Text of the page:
Swiss Rotary clubs help young refugees start new lives

Eid was one of more than 80 million people around the world who had fled war or persecution as of mid-2020, according to the UN refugee agency, UNHCR. Of those, about 40% were under age 18.

Rotary clubs in the Swiss canton of Zurich started ROBIJ, which stands for “Rotarians for the Vocational Integration of Youth.” Their goals were to prepare young refugees for a range of careers, especially in skilled trades, to find them internships and apprenticeships, and to help them integrate into their adopted country for the long term. The project works with 35 trade organizations and 28 refugee organizations that are active in the canton.

So far, six refugees have found apprenticeships and 21 others have been placed in trial internships through ROBIJ. During three career exploration days, 190 refugees have been able to meet with representatives from trade organizations and learn about job opportunities. A video has also been created to teach refugees about the skills and attitudes that companies value.

During ROBIJ exploration days, up to 50 young people visit a company, and its employees and trainers explain what it’s like to work in that profession.

“Personal contact with the trainers and company bosses is very important here. This reduces prejudices and mutual reservations and opens doors for internships and apprenticeships,” explains Marianne Hopsch, of the Rotary Club of Zürich City, president and a co-founder of ROBIJ.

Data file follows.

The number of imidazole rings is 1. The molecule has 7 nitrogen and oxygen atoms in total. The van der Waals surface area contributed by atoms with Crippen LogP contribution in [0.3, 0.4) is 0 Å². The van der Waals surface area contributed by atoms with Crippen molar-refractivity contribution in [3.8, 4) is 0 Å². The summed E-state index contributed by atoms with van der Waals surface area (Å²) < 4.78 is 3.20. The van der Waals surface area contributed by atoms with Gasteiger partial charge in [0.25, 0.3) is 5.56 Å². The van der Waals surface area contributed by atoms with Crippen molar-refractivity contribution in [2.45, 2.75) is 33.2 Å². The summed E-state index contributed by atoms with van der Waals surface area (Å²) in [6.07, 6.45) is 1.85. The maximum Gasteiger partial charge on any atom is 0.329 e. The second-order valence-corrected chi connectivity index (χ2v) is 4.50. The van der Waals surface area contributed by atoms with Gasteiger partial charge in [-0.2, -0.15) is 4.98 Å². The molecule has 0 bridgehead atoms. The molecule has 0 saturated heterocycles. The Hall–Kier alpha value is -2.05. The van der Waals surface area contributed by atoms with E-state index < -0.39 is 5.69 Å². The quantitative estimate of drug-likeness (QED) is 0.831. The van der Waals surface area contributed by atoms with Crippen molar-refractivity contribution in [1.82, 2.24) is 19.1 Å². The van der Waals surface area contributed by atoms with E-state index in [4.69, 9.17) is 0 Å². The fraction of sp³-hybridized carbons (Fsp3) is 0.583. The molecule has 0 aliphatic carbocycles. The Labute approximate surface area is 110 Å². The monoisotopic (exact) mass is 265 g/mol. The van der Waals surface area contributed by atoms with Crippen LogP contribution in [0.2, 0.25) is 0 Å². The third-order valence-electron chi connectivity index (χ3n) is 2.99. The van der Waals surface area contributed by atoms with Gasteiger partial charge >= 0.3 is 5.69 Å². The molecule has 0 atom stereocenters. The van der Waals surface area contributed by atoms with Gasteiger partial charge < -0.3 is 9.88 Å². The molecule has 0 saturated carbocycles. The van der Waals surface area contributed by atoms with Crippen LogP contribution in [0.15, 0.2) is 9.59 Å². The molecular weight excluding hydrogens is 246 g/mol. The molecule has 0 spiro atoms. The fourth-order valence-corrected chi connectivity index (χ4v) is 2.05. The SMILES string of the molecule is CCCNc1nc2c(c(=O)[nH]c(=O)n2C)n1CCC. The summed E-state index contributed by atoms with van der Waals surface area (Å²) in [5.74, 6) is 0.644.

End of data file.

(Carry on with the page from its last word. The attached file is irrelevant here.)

It opened my eyes about what a dramatic escape some of these young people have had.

Andreas Rüegg

The Rotary clubs see their effort less as a traditional career fair and more as a bridge builder.

“We look at what needs and expectations exist on all sides, help where something is not yet working properly or where misunderstandings exist, and make the right contacts,” says Hopsch, who estimates that she invests about 70% of her work time on the project. “The main work consists of building up a basis of trust with the refugee organizations, which after all bear special responsibility for the minors, and the constant acquisition of new training companies.”

The financial outlay is modest, because the government pays for the refugees’ accommodations, meals, and schooling. The companies largely cover the costs of the vocational training. Since the project started in April 2018, a total of just over 3,500 Swiss francs (about $3,900) has been spent on networking events with sponsors, refugee organizations, and companies, as well as on travel.

The concept immediately persuaded Andreas Rüegg, a member of the Rotary Club of Zürich Turicum and the owner of a company that plans and oversees utilities for new construction, to get involved.